We present evidence from a lab-in-the-field experiment, conducted in eight small, rural villages in Mexico, in which subjects choose to exert real effort to fund real health centers in their own and other localities. We find that women are more willing than men to exert effort to fund the health center in another locality, relative to the one in their locality. This gender gap is mostly due to women who have some trust in the way the government spends taxes, and to women who benefit from a government program that targets women and fosters health care use. Our results also suggest that women might be aware of their higher willingness to exert effort for a public good that does not benefit them directly, compared to men, because they seem to reduce their individual effort the more female their environment is.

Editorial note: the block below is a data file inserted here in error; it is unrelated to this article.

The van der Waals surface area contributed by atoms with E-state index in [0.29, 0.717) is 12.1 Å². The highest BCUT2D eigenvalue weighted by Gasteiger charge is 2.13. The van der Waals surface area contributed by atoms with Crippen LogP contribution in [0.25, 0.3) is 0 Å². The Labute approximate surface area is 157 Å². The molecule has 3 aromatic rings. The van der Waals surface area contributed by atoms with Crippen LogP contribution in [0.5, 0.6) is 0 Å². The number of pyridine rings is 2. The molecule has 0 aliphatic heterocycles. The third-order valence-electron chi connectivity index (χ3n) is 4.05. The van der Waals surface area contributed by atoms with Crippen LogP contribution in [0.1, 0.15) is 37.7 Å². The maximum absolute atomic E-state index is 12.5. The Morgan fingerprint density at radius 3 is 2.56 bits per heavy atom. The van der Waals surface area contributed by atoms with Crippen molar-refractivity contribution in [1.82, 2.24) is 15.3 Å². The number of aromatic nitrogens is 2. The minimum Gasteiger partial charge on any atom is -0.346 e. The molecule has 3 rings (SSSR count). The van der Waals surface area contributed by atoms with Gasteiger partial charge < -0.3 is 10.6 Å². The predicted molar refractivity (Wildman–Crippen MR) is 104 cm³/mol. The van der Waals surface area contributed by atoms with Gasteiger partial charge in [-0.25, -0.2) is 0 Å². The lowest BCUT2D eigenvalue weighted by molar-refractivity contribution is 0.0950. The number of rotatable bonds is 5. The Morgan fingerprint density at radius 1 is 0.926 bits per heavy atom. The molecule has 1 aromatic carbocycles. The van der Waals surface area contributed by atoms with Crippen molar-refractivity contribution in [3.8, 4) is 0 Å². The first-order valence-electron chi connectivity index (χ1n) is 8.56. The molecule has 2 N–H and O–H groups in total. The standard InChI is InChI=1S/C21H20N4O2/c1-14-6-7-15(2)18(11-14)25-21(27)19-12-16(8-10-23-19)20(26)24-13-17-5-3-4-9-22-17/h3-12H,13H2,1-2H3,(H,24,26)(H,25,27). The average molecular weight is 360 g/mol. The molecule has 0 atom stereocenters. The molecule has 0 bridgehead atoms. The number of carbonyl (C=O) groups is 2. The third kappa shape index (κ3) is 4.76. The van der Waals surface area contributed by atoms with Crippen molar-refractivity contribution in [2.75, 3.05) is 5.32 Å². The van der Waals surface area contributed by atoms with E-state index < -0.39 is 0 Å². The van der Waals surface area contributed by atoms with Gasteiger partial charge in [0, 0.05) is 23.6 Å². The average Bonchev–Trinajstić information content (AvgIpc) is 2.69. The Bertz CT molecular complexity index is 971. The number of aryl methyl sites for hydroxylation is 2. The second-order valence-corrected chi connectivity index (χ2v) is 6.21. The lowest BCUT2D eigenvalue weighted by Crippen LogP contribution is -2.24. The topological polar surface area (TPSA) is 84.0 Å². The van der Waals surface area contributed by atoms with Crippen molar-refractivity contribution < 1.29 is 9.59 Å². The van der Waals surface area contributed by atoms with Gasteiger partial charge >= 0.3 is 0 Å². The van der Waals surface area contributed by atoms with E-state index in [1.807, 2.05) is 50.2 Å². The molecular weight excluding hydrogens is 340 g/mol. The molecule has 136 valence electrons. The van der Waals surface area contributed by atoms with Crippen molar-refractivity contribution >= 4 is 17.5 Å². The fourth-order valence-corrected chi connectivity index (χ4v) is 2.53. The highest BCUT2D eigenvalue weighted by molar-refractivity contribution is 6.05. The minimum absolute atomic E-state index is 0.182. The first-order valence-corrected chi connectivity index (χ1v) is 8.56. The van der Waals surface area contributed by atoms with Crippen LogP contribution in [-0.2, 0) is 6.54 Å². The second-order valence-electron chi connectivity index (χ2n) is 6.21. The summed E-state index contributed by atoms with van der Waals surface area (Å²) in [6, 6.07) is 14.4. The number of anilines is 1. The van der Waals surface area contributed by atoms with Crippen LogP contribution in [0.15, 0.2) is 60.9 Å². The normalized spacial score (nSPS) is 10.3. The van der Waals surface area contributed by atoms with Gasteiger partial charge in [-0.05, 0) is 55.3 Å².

- H41: Public Goods
- C91: Laboratory, Individual Behavior
- O12: Microeconomic Analyses of Economic Development
IAST working paper, n. 20-103, January 2020